* Police say arrested suspect identified member of Islamist group
* Militants hold opposition leader responsible for decade-old riots
* Polls say opposition party could win most seats in election (Updates with graphic on militant attacks)
By Jatindra Dash and Frank Jack Daniel
BHUBANESWAR/NEW DELHI, India, Oct 29 (Reuters) - An Islamist militant group is believed to be behind an attack on a rally by Indian Hindu nationalist politician Narendra Modi that killed six people and wounded more than 80, police said on Tuesday.
Modi, who has a good chance of becoming India's next prime minister, is seen as a target of militants who hold him responsible for riots a decade ago during his first term as chief minister of Gujarat state. At least 1,000 people, most of them Muslims, were killed in the rioting.
Seven crude bombs went off on Sunday in Bihar state as Modi's supporters gathered for his rally. He was not near any of the blasts and delivered his speech despite the attack.
Senior police official S.N. Pradhan said one of two suspects arrested after the blasts had identified a suspected senior member of the Indian Mujahideen militant group, Tehseen Akhtar, as the organiser of the attack.
The National Investigation Agency, India's top counter terrorism body, is seeking the arrest of the 24-year-old Akhtar in connection with attacks in recent years in the cities of Mumbai and Varanasi and is investigating his role in blasts in Hyderabad city in February.
"Because of the Tehseen connection, the entire chain is established," said Pradhan, a senior police official in Jharkhand state, where the detained suspect is from.
"There is no doubt that it is the work of the Indian Mujahideen."
Police said the bombers were trying to spark a stampede in the crowd. Heavy loss of life could have inflamed tension, recently simmering again, between majority Hindus and minority Muslims.
The Indian Mujahideen has been accused of dozens of similar bomb attacks over recent years.
The ease with which the bombs were planted around the rally ground, where tens of thousands of people gathered to hear Modi, has raised concern about Modi's safety.
Leaders of his Bharatiya Janata Party (BJP) have called the attack a big security failure and have demanded better protection for him.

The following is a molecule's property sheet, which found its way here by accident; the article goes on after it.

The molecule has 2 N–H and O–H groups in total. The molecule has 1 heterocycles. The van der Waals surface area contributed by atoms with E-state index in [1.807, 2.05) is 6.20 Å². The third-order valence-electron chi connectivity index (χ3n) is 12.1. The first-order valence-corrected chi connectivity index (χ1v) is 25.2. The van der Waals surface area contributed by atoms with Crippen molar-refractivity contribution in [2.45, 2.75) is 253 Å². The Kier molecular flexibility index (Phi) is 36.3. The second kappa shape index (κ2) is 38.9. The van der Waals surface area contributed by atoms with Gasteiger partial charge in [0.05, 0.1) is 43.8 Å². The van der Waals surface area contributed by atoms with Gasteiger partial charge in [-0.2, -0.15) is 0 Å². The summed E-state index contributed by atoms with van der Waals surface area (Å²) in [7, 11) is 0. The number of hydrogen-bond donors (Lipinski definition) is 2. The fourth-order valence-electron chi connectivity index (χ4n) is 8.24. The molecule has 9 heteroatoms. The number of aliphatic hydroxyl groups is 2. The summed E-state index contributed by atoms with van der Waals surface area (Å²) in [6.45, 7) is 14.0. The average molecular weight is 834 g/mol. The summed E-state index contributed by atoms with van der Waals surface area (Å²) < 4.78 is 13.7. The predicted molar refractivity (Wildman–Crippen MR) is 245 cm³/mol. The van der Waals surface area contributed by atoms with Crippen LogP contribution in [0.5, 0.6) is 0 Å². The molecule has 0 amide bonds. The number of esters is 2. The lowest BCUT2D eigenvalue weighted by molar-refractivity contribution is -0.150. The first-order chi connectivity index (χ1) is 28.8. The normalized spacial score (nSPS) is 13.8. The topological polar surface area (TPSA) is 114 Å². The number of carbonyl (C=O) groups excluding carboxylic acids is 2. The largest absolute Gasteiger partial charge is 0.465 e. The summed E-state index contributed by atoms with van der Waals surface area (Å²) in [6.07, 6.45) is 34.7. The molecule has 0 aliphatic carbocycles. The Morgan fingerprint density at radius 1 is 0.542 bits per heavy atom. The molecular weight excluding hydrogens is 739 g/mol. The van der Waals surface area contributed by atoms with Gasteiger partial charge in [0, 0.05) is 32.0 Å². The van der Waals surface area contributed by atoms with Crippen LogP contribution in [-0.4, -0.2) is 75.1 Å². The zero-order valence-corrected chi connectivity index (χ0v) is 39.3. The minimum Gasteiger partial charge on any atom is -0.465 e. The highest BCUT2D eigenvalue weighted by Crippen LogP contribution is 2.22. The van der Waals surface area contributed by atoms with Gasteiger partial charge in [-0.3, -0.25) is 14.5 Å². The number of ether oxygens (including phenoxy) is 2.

There has been no claim of responsibility.
Opinion polls suggest the BJP, which is seeking to unseat a ruling coalition led by the Congress party, could win the most seats in a general election due by May.
Critics say Modi did not do enough to stop rampaging Hindu mobs in the 2002 riots in Gujarat. Modi denies any role in the violence and a Supreme Court appointed panel cleared him of wrongdoing.
Modi rejects any suggestion of bias against Muslims although his party rose to prominence after leading a campaign that led to the destruction of the Babri Masjid mosque in 1992, which triggered rioting that killed some 2,000 people.
The party said the mosque was built on a Hindu holy site.
The Indian Mujahideen claimed responsibility for a series of bomb attacks in Gujarat in 2011 that killed at least 45 people, saying they were revenge for the 2002 riots.
India arrested the organisation's suspected leader, Yasin Bhaktal, near the border with Nepal in August but Sunday's explosions would appear to indicate the group can still launch high-profile attacks.
Police also suspect the Indian Mujahideen's involvement in a series of blasts in July at the Buddhist holy site of Bodh Gaya, which is also in Bihar state.
A National Intelligence Agency official told Reuters an analysis of the bombs used in the Sunday attack showed they were similar to devices used in Bodh Gaya. In both attacks, ammonium nitrate was detected, and the timers and circuits were similar, the official said.
In 2011, the United States designated the Indian Mujahideen a terrorist organization with close links to Pakistan-based groups like the Lashkar-e-Taiba (LeT).
The State Department said the group played a "facilitative role" in the 2008 Mumbai attack carried out by LeT that killed 166 people, including six Americans. (Writing by Frank Jack Daniel; Editng by Robert Birsel)